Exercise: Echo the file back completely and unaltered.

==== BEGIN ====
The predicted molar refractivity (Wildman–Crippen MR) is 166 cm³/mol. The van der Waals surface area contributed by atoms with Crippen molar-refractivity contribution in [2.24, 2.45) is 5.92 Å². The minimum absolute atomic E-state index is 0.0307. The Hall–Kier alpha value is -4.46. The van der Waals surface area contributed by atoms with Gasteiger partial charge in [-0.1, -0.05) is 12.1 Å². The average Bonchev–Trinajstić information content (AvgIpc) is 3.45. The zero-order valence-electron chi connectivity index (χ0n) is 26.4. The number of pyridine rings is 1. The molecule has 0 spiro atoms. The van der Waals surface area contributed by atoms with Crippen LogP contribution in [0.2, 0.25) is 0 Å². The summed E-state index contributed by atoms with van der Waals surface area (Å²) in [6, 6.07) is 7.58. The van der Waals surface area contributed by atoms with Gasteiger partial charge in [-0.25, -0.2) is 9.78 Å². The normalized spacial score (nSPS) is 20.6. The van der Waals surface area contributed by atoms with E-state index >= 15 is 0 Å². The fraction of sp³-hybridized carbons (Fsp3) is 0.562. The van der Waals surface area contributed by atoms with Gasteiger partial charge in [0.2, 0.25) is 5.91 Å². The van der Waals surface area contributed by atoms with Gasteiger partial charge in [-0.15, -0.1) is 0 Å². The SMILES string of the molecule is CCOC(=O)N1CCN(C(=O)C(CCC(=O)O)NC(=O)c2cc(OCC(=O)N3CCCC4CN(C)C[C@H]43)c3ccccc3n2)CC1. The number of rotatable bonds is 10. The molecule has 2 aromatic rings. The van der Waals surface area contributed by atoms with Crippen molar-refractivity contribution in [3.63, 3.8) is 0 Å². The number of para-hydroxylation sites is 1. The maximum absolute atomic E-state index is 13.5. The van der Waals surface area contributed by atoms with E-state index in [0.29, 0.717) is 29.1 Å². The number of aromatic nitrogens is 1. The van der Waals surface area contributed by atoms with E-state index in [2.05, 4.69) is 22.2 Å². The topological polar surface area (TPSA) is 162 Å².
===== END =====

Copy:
The predicted molar refractivity (Wildman–Crippen MR) is 166 cm³/mol. The van der Waals surface area contributed by atoms with Crippen molar-refractivity contribution in [2.24, 2.45) is 5.92 Å². The minimum absolute atomic E-state index is 0.0307. The Hall–Kier alpha value is -4.46. The van der Waals surface area contributed by atoms with Gasteiger partial charge in [-0.1, -0.05) is 12.1 Å². The average Bonchev–Trinajstić information content (AvgIpc) is 3.45. The zero-order valence-electron chi connectivity index (χ0n) is 26.4. The number of pyridine rings is 1. The molecule has 0 spiro atoms. The van der Waals surface area contributed by atoms with Crippen LogP contribution in [0.2, 0.25) is 0 Å². The summed E-state index contributed by atoms with van der Waals surface area (Å²) in [6, 6.07) is 7.58. The van der Waals surface area contributed by atoms with Gasteiger partial charge in [-0.25, -0.2) is 9.78 Å². The normalized spacial score (nSPS) is 20.6. The van der Waals surface area contributed by atoms with E-state index >= 15 is 0 Å². The fraction of sp³-hybridized carbons (Fsp3) is 0.562. The van der Waals surface area contributed by atoms with Gasteiger partial charge in [0.2, 0.25) is 5.91 Å². The van der Waals surface area contributed by atoms with Gasteiger partial charge in [-0.15, -0.1) is 0 Å². The SMILES string of the molecule is CCOC(=O)N1CCN(C(=O)C(CCC(=O)O)NC(=O)c2cc(OCC(=O)N3CCCC4CN(C)C[C@H]43)c3ccccc3n2)CC1. The number of rotatable bonds is 10. The molecule has 2 aromatic rings. The van der Waals surface area contributed by atoms with Crippen molar-refractivity contribution in [3.63, 3.8) is 0 Å². The number of para-hydroxylation sites is 1. The maximum absolute atomic E-state index is 13.5. The van der Waals surface area contributed by atoms with E-state index in [0.29, 0.717) is 29.1 Å². The number of aromatic nitrogens is 1. The van der Waals surface area contributed by atoms with E-state index in [2.05, 4.69) is 22.2 Å². The topological polar surface area (TPSA) is 162 Å².